And, the Jeffco Public Schools offered words of sympathy to those families suffering in Connecticut:

We join the rest of the country in offering our deepest sympathy to the families who have lost their precious children. 

School safety

Hiring more security officers in Memphis after school shootings could have unintended consequences

PHOTO: Jahi Chikwendiu/The Washington Post/Getty Images

Tennessee’s largest district, Shelby County Schools, is slated to add more school resource officers under the proposed budget for next school year.

Superintendent Dorsey Hopson earmarked $2 million to hire 30 school resource officers in addition to the 98 already in some of its 150-plus schools. The school board is scheduled to vote on the budget Tuesday.

But an increase in law enforcement officers could have unintended consequences.

A new state law that bans local governments from refusing to cooperate with federal immigration officials could put school resource officers in an awkward position.

Tennessee Education Commissioner Candice McQueen recently reminded school personnel they are not obligated to release student information regarding immigration status. School resource officers employed by police or sheriff’s departments, however, do not answer to school districts. Shelby County Schools is still reviewing the law, but school board members have previously gone on the record emphasizing their commitment to protecting undocumented students.

“Right now we are just trying to get a better understanding of the law and the impact that it may have,” said Natalia Powers, a district spokeswoman.

Also, incidents of excessive force and racial bias toward black students have cropped up in recent years. Two white Memphis officers were fired in 2013 after hitting a black student and wrestling her to the ground because she was “yelling and cussing” on school grounds. And mothers of four elementary school students recently filed a lawsuit against a Murfreesboro officer who arrested them at school in 2016 for failing to break up a fight that occurred off-campus.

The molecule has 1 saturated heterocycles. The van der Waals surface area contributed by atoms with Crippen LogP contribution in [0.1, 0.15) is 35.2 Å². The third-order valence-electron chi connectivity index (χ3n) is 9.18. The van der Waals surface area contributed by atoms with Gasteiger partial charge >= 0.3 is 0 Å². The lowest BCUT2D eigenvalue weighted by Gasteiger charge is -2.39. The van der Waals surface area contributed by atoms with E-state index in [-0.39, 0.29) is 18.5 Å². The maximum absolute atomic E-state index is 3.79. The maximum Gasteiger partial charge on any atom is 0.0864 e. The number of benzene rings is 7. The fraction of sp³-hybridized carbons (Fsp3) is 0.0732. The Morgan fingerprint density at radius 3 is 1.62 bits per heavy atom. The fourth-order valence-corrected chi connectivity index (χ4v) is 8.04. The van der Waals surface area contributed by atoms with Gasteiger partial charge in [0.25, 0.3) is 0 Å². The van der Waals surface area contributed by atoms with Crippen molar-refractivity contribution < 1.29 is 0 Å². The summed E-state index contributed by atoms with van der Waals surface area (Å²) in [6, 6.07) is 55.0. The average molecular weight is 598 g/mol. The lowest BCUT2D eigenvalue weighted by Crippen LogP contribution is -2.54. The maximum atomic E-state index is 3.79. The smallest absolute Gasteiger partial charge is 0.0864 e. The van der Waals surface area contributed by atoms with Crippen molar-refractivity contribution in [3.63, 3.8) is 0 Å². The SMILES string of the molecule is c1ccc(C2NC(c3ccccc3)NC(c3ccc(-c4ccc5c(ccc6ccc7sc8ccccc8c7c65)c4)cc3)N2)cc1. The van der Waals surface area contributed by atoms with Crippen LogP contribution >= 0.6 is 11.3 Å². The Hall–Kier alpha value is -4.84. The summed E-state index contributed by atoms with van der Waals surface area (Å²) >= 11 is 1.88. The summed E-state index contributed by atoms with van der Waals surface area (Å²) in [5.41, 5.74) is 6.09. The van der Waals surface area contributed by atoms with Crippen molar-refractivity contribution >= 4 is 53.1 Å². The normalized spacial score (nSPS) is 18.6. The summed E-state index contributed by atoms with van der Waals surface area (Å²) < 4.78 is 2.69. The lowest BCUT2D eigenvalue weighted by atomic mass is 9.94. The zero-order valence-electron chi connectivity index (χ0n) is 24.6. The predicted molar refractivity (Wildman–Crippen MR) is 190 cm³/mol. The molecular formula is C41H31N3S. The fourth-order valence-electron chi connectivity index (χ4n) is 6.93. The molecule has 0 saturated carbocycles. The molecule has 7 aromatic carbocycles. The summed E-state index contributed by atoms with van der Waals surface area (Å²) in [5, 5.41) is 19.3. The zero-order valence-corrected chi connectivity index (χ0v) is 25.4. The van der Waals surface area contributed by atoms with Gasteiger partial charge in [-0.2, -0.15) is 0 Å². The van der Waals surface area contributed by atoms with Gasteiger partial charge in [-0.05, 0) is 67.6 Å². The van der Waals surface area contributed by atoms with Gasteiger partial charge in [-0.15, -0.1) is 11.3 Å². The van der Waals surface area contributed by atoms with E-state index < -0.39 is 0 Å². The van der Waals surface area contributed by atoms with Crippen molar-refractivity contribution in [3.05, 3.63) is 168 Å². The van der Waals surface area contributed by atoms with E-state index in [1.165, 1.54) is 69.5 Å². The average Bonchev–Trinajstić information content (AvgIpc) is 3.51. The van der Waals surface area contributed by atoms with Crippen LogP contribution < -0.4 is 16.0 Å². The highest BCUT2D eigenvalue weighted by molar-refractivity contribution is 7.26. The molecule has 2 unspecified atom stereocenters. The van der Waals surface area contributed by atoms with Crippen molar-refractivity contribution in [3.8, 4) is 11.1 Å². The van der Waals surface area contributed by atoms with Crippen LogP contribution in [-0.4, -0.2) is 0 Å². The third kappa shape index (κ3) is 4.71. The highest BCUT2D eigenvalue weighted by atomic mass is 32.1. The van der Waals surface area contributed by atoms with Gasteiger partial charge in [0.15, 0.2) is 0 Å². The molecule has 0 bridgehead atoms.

Just how common those incidents are in Memphis is unclear. In response to Chalkbeat’s query for the number and type of complaints in the last two school years, Shelby County Schools said it “does not have any documents responsive to this request.”

Currently, 38 school resource officers are sheriff’s deputies, and the rest are security officers hired by Shelby County Schools. The officers respond and work to prevent criminal activity in all high schools and middle schools, Hopson said. The 30 additional officers would augment staffing at some schools and for the first time, branch out to some elementary schools. Hopson said those decisions will be based on crime rates in surrounding neighborhoods and school incidents.

Hopson’s initial recommendation for more school resource officers was in response to the school shooting in Parkland, Florida, that killed 17 people and sparked a wave of student activism on school safety, including in Memphis.

Gov. Bill Haslam’s recent $30 million budget boost would allow school districts across Tennessee to hire more law enforcement officers or improve building security. Measures to arm some teachers with guns or outlaw certain types of guns have fallen flat.


For more on the role and history of school resource officers in Tennessee, read our five things to know.


Sheriff’s deputies and district security officers meet weekly, said Capt. Dallas Lavergne of the Shelby County Sheriff’s Office. When the Memphis Police Department pulled their officers out of school buildings following the merger of city and county school systems, the county Sheriff’s Office replaced them with deputies.